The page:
Total existing-home sales—completed transactions that include single-family homes, townhomes, condominiums and co-ops—rose 3.1% from December to a seasonally adjusted annual rate of 4.00 million in January.
Multifamily Market Conditions Weakened in First Quarter Due to COVID-19
WASHINGTON, DC—The National Multifamily Housing Council reported today that apartment market conditions weakened in the National Multifamily Housing Council’s (NMHC) Quarterly Survey of Apartment Market Conditions for April 2020, as the industry confronts the ongoing COVID-19 pandemic. The Market Tightness (12), Sales Volume (6), Equity Financing (13), and Debt Financing (20) indexes all came in well below the breakeven level (50).
“Residents across the country are currently under directives to stay at home and practice social distancing in order to contain the spread of COVID-19. As a result, much of the nation’s economic activity has been put on hold,” noted NMHC Chief Economist Mark Obrinsky. “With upwards of 20 million Americans now out of work, it is not surprising that 82% of respondents reported looser market conditions this quarter, and that just 5% observed a tighter market.”
“In the market for apartment sales, many respondents appear to have adopted the ‘wait-and-see’ attitude, noting that COVID-19 has created too much uncertainty around asset pricing for much of any transactions to occur. There are some buyers out looking for deals at the moment, but few sellers are willing to adjust prices downward. Only 1% of respondents reported higher sales volume, the lowest on record since 2008.”
The Market Tightness Index decreased from 48 to 12, indicating looser market conditions. The vast majority (82%) of respondents reported looser market conditions than three months prior, compared to 5% who reported tighter conditions. A small portion (12%) of respondents felt that conditions were no different from last quarter.
The Sales Volume Index slid from 43 to 6, with 90% of respondents reporting lower sales volume than three months prior. While a small group of respondents (5%) deemed sales volume unchanged, a mere 1% of respondents reported higher sales volume.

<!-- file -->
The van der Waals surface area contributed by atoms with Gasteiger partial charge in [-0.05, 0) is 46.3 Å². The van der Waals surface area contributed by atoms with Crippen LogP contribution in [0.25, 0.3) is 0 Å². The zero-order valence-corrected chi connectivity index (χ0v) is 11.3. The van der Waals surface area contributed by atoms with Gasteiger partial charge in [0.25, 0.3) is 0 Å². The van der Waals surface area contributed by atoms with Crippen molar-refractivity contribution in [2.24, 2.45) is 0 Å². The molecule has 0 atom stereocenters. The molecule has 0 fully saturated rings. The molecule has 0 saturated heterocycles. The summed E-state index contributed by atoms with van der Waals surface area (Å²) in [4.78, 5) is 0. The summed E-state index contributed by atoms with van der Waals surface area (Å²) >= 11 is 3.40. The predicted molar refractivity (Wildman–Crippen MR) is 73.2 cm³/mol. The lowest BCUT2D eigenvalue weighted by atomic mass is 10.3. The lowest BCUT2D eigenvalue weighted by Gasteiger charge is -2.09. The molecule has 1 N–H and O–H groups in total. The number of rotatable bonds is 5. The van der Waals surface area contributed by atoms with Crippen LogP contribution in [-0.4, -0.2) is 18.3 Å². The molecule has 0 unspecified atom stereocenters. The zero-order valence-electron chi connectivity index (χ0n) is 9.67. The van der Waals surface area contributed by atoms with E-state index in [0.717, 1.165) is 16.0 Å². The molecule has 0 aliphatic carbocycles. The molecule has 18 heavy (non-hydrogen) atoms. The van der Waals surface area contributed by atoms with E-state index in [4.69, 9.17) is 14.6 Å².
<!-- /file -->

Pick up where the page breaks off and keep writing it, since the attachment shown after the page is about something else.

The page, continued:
The Equity Financing Index dropped from 61 to 13, the first quarter of the last 10 to mark worse conditions for the equity market. Seventy-five% of respondents reported that equity financing was less available than in the three months prior, while no respondents believed equity financing was more available, several respondents (15%) thought that conditions were unchanged in the equity market.
The Debt Financing Index dipped from 68 to 20, with nearly three-quarters (71%) of respondents reporting worse conditions for debt financing compared to the three months prior, while just 10% felt that financing conditions were more favorable. A number of respondents (10%) felt that conditions were unchanged in the debt market.
The National Multifamily Housing Council in another survey released today found that 89% of apartment households made a full or partial rent payment by April 19 in its survey of 11.5 million units of professionally managed apartment units across the country, up 5%age points from April 12.
NMHC’s Rent Payment Tracker numbers also examined historical numbers and found that 93% of renters made full or partial payments from April 1-19, 2019, and 93% of renters in March 1-19, 2020. The latest tracker numbers reflect a payment rate of 95% compared to the same time last month. These data encompass a wide variety of market-rate rental properties, which can vary by size, type and average rental price.
“It is encouraging that apartment residents continue to meet their rent obligations whether that’s with the support of the federal relief funds, credit cards and alternative, flexible options provided by the industry’s owners and operators,” said NMHC President Doug Bibby. “But their financial security is unclear as many may not qualify for federal relief, while others are drawing down savings and facing greater financial challenges, including higher health care costs. For that reason, lawmakers need to act now to enact a direct renter assistance program.”
“We are committed to working with our residents as federal relief funds begin flowing,” said David Schwartz, NMHC Chair and CEO and Chairman of Chicago-based Waterton. “But that is happening on very different timetables across the country as states struggle to keep up with unemployment that approaches Great Depression levels. While April rent payments were better than anticipated, clearly, there are significant macroeconomic risks that require lawmakers to provide residents with the resources they need for household essentials such as food, shelter and healthcare.”
The NMHC Rent Payment Tracker metric providers insight into residents’ financial health over the course of each month, and, as the dataset ages, between months. However, noteworthy technical issues may make historical comparisons imprecise. For example, factors such as varying days of the week on which data are collected; individual companies’ differing payment collection policies; shelter-in-place orders’ effects on residents’ ability to deliver payments in person or by mail; the closure of leasing offices, which may delay operators’ payment processing; and other factors can affect how and when rent data is processed and recorded.
Total unit counts may change as units are leased or vacated and survey methodology is refined, according to the NHMC.